In the June 2019 edition of SMOKESHOP Magazine, Troutman Sanders attorney Bryan Haynes discusses “The FDA’s New Catch-22.”  Haynes outlines the FDA’s threat to step up enforcement of premarket review requirements for “new tobacco products” while stalling on long-awaited guidance and regulations establishing the boundaries for industry submissions.

Read the article here.

 

The Federal Trade Commission (FTC) and the U.S. Food and Drug Administration (FDA) recently sent warning letters to four firms that manufacture and market flavored e-liquid products [Letters 1, 2, 3, 4]. According to the letters, the companies used social media “influencers” (individuals who promote a company’s product on social media websites in exchange for compensation) to promote their products.  Those promotional tweets and other postings on sites including Facebook, Instagram, and Twitter failed to include the requisite FDA warnings, prompting the FDA to declare the promoted products misbranded.
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On June 11, the FDA finalized its guidance for manufacturers submitting new tobacco product applications through the premarket tobacco application (PMTA) process for electronic nicotine systems (ENDS), including e-cigarettes, vaping devices and nicotine-containing e-liquids.  By way of background, when the FDA issued the Deeming Regulations asserting jurisdiction over ENDS in May 2016, it also issued a draft guidance for ENDS PMTAs.  The Agency had been promising to finalize that guidance as it proposes to move forward the deadline for these submissions.
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Senate Majority Leader Mitch McConnell (R-KY) recently announced that he, along with Senator Tim Kaine (D-VA), have filed a new, bipartisan bill in Congress to raise the nationwide legal age to purchase tobacco and vaping products from 18 to 21. The bill, currently titled the “Tobacco-Free Youth Act,” would require all states to pass laws raising the minimum age to purchase cigarettes, electronic nicotine delivery systems (ENDS) and other tobacco products to 21. The bill would compel each state to pass individual laws or risk losing substance abuse prevention and treatment funding.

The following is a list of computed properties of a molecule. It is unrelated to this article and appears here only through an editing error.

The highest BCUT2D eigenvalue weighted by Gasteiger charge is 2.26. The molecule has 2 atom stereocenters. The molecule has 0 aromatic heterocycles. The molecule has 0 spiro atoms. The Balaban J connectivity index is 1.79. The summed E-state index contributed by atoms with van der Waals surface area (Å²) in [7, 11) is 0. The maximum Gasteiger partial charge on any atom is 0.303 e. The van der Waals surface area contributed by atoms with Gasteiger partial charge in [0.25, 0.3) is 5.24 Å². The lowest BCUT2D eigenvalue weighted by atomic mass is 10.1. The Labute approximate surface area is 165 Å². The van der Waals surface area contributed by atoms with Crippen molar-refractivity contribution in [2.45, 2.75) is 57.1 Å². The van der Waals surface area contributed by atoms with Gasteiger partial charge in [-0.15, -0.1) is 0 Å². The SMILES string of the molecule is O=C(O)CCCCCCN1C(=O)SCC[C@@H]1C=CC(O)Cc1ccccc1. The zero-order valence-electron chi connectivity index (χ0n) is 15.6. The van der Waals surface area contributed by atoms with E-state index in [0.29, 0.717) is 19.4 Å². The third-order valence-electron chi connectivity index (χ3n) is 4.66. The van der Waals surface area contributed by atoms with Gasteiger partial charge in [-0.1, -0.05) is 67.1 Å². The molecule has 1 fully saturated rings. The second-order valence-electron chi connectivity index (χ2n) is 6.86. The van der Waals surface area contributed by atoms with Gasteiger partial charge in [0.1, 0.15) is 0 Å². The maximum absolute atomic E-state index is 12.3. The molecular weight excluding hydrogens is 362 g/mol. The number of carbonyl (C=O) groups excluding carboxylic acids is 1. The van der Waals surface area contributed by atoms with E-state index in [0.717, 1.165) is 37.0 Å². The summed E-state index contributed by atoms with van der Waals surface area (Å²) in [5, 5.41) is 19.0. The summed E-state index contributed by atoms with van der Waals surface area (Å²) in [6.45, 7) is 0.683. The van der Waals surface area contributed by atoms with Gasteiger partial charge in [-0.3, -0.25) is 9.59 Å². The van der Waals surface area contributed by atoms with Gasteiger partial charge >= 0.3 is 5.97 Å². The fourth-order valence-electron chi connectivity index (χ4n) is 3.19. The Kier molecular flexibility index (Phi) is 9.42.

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House Energy and Commerce Chair Rep. Frank Pallone, Jr. (D-NJ) and Rep. Donna Shalala (D-FL) recently introduced H.R. 2339, a comprehensive bill seeking to amend the Federal Food, Drug, and Cosmetic Act with respect to the sale and marketing of tobacco products. The legislation, currently titled the Reversing the Youth Tobacco Epidemic Act of 2019, is a broad bill that covers many of the legislative movements and trends seen in recent years concerning the sale and marketing of tobacco products. This bill reflects an attempt to combine the various issues into one comprehensive piece of legislation ostensibly intended to limit youth tobacco access.
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The cigar industry has found some official support for its challenge to the Deeming Regulations. That official support has come from the State of Arizona, whose Attorney General has filed a brief as amicus curiae, supporting the cigar industry’s position in Cigar Association of America, et al. v. FDA, et al., No. 18-5195 (D.C. Cir.).
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The Family Smoking Prevention and Tobacco Control Act requires the FDA to issue regulations that require color graphics depicting the health consequences of smoking on cigarette packages and in cigarette advertisements. As we previously reported here, on September 5, 2018, the U.S. District Court for the District of Massachusetts found that the FDA “unlawfully withheld” and “unreasonably delayed” the promulgation of a rule mandating color graphic warnings for cigarettes.
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In an August 2017 Guidance, the FDA gave companies an extension to comply with certain deadlines for premarket review submissions, including “substantial equivalence exemption requests (SE EX requests), substantial equivalence reports (SE reports), and premarket tobacco product applications (PMTAs).”
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In a March 2019 update to its guidance regarding “Extension of Certain Tobacco Product Compliance Deadlines Related to the Final Deeming Rule,” the FDA has extended the deadline for manufacturers of “Deemed Products” to report harmful and potentially harmful constituents (“HPHCs”) in their products.  “Deemed Products” are those that were first regulated by the FDA under the Deeming Regulations, and generally include e-cigarettes and other electronic nicotine delivery systems, cigars, pipe tobacco and hookah tobacco.
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